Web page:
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Public Statements

Disaster Relief Appropriations Act, 2013

Floor Speech

Location: Washington, DC


Ms. VELÁZQUEZ. Madam Chair, I rise to engage the chairman of the Energy and Water Development Appropriations Subcommittee in a colloquy and intend to withdraw my amendment.

Mr. Chairman, Hurricane Sandy has left a lasting impact on New York and its residents. The storm surge engulfed low-lying housing--including the Redhook development in my district--floating basements, common areas, and apartments. These areas remained submerged for days, cutting off essential services. After the water receded, toxic mold spread quickly in damaged areas.

Mold and mildew infestation can pose serious health risks if not addressed in a timely manner. If left untreated, residents and workers are at risk of developing respiratory illnesses or infection. Without providing emergency funding specifically for this purpose, there is serious concern among city residents that calls for more remediation will go unanswered.

Mr. Chairman, I hope that going forward we can work together to ensure that the final bill addresses mold contamination in public housing.


Ms. VELÁZQUEZ. I'm very grateful to the chairman.

The success of our response to this tragedy hinges on helping residents rehabilitate the structures they call home.

It is essential that the resources necessary to provide secure housing for New Yorkers and other residents in New Jersey and Connecticut are made available.

Madam Chairman, I yield back the balance of my time, and I ask unanimous consent to withdraw my amendment.


Ms. VELÁZQUEZ. Mr. Chairman, from the Revolutionary War to the war in Afghanistan, we owe a great debt to our servicemen and -women. One way that we honor them is through their internment in national veteran cemeteries, which gives them a dignified and honorable final resting place.

As anyone who has walked through the rows of tombstones at Arlington National Cemetery knows, these cemeteries are hallowed ground. They allow us not only to pay our great respect to these great men and women, but to reflect on the cost of defending the very freedoms we enjoy in our daily lives. Unfortunately, these burial grounds were not left unscathed by Hurricane Sandy. In fact, the Cypress Hills National Cemetery--New York City's only such cemetery--was heavily damaged by the storm.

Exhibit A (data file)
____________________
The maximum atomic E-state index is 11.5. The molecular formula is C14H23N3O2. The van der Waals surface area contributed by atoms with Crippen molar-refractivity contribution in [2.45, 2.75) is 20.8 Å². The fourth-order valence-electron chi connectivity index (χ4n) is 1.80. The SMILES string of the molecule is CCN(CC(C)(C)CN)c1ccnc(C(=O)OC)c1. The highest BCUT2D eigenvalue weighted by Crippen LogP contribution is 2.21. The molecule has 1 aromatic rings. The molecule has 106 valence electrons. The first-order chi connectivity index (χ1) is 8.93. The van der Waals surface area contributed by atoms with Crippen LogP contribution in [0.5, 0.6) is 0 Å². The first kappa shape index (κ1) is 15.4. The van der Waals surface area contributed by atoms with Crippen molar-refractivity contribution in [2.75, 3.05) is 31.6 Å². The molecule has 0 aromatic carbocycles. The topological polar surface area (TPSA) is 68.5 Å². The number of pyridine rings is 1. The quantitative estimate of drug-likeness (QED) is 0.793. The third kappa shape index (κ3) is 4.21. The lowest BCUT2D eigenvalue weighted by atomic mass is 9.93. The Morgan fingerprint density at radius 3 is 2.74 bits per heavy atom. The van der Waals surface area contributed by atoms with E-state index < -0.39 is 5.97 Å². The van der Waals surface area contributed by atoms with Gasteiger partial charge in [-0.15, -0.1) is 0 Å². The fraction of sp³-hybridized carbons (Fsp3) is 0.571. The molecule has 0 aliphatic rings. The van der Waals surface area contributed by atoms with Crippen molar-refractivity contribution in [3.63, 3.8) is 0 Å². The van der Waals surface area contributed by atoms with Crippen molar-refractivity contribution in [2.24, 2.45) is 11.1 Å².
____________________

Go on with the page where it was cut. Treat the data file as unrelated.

As the final resting place for more than 20,000 soldiers who fought in the Revolutionary War, the Civil War, the Spanish-American War, Korea, and Vietnam, it spans our Nation's military history and is a poignant reminder of the sacrifices made to defend democracy.

At Cypress Hills National Cemetery, trees were downed, areas were flooded, and many important monuments were jeopardized. Headstones were also damaged, with some pulled out of the ground due to trees falling on them. To honor those veterans buried there, the cemetery must be well maintained, and making these repairs and protecting these structures should be a priority for all Americans. To do this, the underlying legislation provides $1.1 million to make repairs and renovations.

This amendment would provide another $1 million for this purpose and enable those affected veteran cemeteries to take steps to protect this sacred ground from future disasters. This could include installing measures to prevent the destruction of grave sites, regrading areas prone to flooding, and reinforcing critical structures that honor our veterans. Such an investment will make sure that future generations can visit this memorial and understand the sacrifices of those that came before them. Making certain that this memorial stands the test of time is the least we can do for those that gave their lives in service to our Nation.

Ultimately, a Nation is truly measured by how it honors its veterans, and this amendment does just that, while ensuring that we truly leave no man and no woman behind.


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